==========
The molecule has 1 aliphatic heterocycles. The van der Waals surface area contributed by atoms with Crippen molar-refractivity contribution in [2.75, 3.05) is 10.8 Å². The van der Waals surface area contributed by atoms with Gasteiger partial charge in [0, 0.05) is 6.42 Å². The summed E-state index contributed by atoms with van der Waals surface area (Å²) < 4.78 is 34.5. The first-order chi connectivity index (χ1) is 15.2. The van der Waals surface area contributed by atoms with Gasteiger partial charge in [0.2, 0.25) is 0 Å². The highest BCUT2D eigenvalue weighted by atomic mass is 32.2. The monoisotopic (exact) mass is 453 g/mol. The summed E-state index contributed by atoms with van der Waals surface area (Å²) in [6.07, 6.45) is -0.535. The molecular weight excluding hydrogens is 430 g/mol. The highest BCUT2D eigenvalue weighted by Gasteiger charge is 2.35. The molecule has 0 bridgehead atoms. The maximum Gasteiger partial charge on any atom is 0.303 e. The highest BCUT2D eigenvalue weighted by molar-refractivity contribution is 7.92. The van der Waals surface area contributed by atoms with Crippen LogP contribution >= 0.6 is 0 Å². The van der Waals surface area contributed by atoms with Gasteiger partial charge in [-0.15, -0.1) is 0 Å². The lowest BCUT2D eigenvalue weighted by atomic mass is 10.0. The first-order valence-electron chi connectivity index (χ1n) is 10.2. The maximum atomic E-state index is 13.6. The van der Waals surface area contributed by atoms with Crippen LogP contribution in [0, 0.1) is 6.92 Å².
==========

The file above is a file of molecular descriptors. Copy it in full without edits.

The molecule has 1 aliphatic heterocycles. The van der Waals surface area contributed by atoms with Crippen molar-refractivity contribution in [2.75, 3.05) is 10.8 Å². The van der Waals surface area contributed by atoms with Gasteiger partial charge in [0, 0.05) is 6.42 Å². The summed E-state index contributed by atoms with van der Waals surface area (Å²) < 4.78 is 34.5. The first-order chi connectivity index (χ1) is 15.2. The van der Waals surface area contributed by atoms with Gasteiger partial charge in [0.2, 0.25) is 0 Å². The highest BCUT2D eigenvalue weighted by atomic mass is 32.2. The monoisotopic (exact) mass is 453 g/mol. The summed E-state index contributed by atoms with van der Waals surface area (Å²) in [6.07, 6.45) is -0.535. The molecular weight excluding hydrogens is 430 g/mol. The highest BCUT2D eigenvalue weighted by Gasteiger charge is 2.35. The molecule has 0 bridgehead atoms. The maximum Gasteiger partial charge on any atom is 0.303 e. The highest BCUT2D eigenvalue weighted by molar-refractivity contribution is 7.92. The van der Waals surface area contributed by atoms with Crippen LogP contribution >= 0.6 is 0 Å². The van der Waals surface area contributed by atoms with Gasteiger partial charge in [-0.15, -0.1) is 0 Å². The lowest BCUT2D eigenvalue weighted by atomic mass is 10.0. The first-order valence-electron chi connectivity index (χ1n) is 10.2. The maximum atomic E-state index is 13.6. The van der Waals surface area contributed by atoms with Crippen LogP contribution in [0, 0.1) is 6.92 Å².